Hello, everybody. Joe Morella and Frank Segers, your classic movie guys here today to note that Dorothy Lamour’s name lives on today in unlikely places.
It appears that J.Edgar Hoover and Lamour’s paths crossed in the early Forties when she was between marriages and busily selling World War II bonds. (That’s them in the picture above.) He was single, and she was ripe, beautiful, church going and patriotic.
In Clint Eastwood’s J. Edgar, the director’s absorbing biopic of the legendary FBI chief (starring Leonardo DiCaprio in the title role), there’s a key scene well into the picture that is set in motion by Hoover’s mention of the great star of the 1940’s.
What follows are probably the movie’s most explosive moments about which we will say little (no spoilers here) other than the fact that Hoover’s naming of Lamour as a marital possibility did not sit well with his close associate, Clyde Tolson (portrayed by Armie Hammer). Below is a photo of Hoover and Tolson
For more, go see J. Edgar.
Talk of Lamour prompted us to revisit our blogs about the star of the 1940s. Joe met Lamour a few decades ago, after co-authoring “The Amazing Careers of Bob Hope.”
Joe’s pal Ward Grant (Hope’s publicist), said that Hope’s (and Bing Crosby’s) longtime onscreen pal, Dorothy Lamour, wanted to meet him to discuss a book project of her own. Interesting idea but Joe had reservations and other projects to attend to.
Besides back in 1980, Lamour came out with her autobiography, “My Side of the Road,” (as told to Dorothy McInnes) that covered most if not all of the bases relating to her life and 59-picture career. Joe figured that, well, that was that. What more could be written about Madame Dorothy?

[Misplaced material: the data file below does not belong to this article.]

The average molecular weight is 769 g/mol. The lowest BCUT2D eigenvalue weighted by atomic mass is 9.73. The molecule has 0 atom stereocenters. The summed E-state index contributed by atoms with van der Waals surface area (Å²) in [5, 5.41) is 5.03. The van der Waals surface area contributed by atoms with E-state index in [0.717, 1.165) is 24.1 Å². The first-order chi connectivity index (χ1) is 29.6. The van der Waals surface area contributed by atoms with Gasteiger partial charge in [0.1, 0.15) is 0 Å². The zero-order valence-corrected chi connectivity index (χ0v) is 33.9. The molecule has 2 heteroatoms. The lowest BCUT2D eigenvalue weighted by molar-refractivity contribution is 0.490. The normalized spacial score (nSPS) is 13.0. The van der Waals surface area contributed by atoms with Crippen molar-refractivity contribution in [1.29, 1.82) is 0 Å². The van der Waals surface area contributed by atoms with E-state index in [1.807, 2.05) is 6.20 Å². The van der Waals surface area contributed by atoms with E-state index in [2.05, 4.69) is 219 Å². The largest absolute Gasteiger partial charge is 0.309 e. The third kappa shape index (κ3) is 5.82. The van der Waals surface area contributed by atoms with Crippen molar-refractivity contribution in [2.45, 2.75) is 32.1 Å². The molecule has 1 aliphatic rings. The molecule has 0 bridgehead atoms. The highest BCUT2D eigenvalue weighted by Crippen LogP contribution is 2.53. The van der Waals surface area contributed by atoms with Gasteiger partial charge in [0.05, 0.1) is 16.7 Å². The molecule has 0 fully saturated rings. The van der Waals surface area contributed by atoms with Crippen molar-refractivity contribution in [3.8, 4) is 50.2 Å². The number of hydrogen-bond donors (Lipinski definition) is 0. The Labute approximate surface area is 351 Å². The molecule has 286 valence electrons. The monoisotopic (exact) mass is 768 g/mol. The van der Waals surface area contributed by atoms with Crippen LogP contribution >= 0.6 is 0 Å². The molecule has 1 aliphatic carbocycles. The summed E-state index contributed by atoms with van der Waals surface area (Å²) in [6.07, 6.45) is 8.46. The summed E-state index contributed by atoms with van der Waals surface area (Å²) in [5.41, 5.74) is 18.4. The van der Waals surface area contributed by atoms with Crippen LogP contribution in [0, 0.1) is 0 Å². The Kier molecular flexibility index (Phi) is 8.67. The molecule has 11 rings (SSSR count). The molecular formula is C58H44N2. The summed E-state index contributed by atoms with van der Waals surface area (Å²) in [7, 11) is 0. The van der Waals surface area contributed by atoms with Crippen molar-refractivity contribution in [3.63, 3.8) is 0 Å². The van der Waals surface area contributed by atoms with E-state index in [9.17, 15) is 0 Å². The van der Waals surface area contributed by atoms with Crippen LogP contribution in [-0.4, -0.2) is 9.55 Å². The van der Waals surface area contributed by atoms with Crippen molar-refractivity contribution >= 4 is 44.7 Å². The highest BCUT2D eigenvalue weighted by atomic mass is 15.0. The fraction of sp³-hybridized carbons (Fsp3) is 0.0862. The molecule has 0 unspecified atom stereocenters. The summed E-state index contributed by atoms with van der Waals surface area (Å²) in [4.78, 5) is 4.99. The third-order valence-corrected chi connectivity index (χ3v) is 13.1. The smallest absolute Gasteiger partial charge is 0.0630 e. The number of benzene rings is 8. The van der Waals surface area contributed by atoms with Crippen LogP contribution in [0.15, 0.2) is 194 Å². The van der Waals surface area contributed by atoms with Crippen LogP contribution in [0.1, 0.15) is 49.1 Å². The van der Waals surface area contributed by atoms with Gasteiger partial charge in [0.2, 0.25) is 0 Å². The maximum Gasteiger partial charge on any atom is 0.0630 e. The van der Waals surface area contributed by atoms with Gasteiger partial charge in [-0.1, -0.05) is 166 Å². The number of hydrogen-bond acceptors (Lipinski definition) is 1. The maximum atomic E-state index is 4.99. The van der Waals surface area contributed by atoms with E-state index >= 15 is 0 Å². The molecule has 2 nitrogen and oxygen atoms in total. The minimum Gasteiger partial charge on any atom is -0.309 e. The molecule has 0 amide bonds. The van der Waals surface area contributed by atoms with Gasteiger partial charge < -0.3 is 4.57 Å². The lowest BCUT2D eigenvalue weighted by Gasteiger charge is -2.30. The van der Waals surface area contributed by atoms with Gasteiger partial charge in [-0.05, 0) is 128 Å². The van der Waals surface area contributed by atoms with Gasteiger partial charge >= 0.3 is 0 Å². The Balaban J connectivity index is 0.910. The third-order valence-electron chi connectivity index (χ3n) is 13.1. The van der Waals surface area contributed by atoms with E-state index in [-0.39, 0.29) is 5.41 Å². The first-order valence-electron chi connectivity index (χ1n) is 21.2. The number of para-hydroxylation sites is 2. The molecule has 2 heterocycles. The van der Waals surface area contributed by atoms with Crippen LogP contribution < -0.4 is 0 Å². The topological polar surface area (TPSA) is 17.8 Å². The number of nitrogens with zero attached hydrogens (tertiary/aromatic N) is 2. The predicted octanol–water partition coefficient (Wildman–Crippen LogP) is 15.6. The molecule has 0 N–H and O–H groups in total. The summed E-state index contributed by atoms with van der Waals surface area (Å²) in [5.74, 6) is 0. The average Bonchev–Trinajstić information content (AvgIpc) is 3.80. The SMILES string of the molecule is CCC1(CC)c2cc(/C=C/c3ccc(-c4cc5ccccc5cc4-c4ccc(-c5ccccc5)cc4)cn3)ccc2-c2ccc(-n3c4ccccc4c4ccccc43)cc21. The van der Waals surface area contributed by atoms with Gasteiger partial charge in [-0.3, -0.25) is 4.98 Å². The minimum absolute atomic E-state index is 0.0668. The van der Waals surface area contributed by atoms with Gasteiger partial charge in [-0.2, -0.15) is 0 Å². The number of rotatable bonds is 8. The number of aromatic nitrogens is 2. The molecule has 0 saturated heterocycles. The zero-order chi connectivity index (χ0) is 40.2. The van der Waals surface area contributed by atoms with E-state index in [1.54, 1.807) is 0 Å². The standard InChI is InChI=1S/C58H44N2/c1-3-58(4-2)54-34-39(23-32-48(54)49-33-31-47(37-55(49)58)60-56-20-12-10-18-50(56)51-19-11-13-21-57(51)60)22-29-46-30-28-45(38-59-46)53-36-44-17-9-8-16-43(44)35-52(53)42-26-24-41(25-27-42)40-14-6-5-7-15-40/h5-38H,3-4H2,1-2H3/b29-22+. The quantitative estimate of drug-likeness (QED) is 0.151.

After all, who would pay to AGAIN read a book about Lamour’s springboard into show business as Miss New Orleans of 1931. Or, that Mary Leta Dorothy Slaton (her given name) was a big band singer married to bandleader Herbie Kay at age 21 (it lasted four years).
Or, that her solid singing career on radio (she performed with the likes of Rudy Vallee) preceded her first Hollywood movie, an un-credited bit as a chorus girl in the 1933 JimmyCagney musical, “Footlight Parade.”
Or, that 1936’s “Jungle Princess” introduced the world to Dorothy’s signature sarong. (Say what you will, there’ no denying Dorothy looked smashing in the garment.)
And, while she was dogged by the darned thing for the rest of her life, the fact is that she wore a sarong in only six of her 59 movies. In a publicity stunt with Freudian overtones, Dorothy once burned a sarong before assembled photographers.
Fully covered certainly in “My Side of the Road” were Dorothy’s adventures with Bing and Bob and the seven “Road To…” movies, which spanned a dozen years beginning in 1940. Although Dorothy was never particularly close to Crosby on a personal level, she and Hope (as well as his wife Delores) remained friends until the end.
Dorothy’s career as a leading actress ended after 1952’s “The Road to Bali.” Ten years later when Dorothy’s career was a fading memory to most movie fans, a final road picture “The Road To Hong Kong” was made with Hope and Crosby. But Joan Collins took the leading lady role, not Dorothy.
The by-then 48-year-old Lamour was incensed by what she regarded as a casting affront, and took her case to Hollywood columnist, Louella Parsons. To placate Dorothy the studio carved out a cameo in “Hong Kong” in which she played herself.
The upside of all this was that Dorothy’s appearance in the movie drew the attention of none other than director John Ford, who a year later cast her in a supporting role in“Donovan’s Reef,” an action vehicle for John Wayne and Lee Marvin. And this movie appearance in turn led to some late-Sixties stage work.
Whatever Joe’s reservations about another Lamour book, Dorothy wanted to meet him and kept after Ward Grant to arrange a meeting. Finally Joe agreed.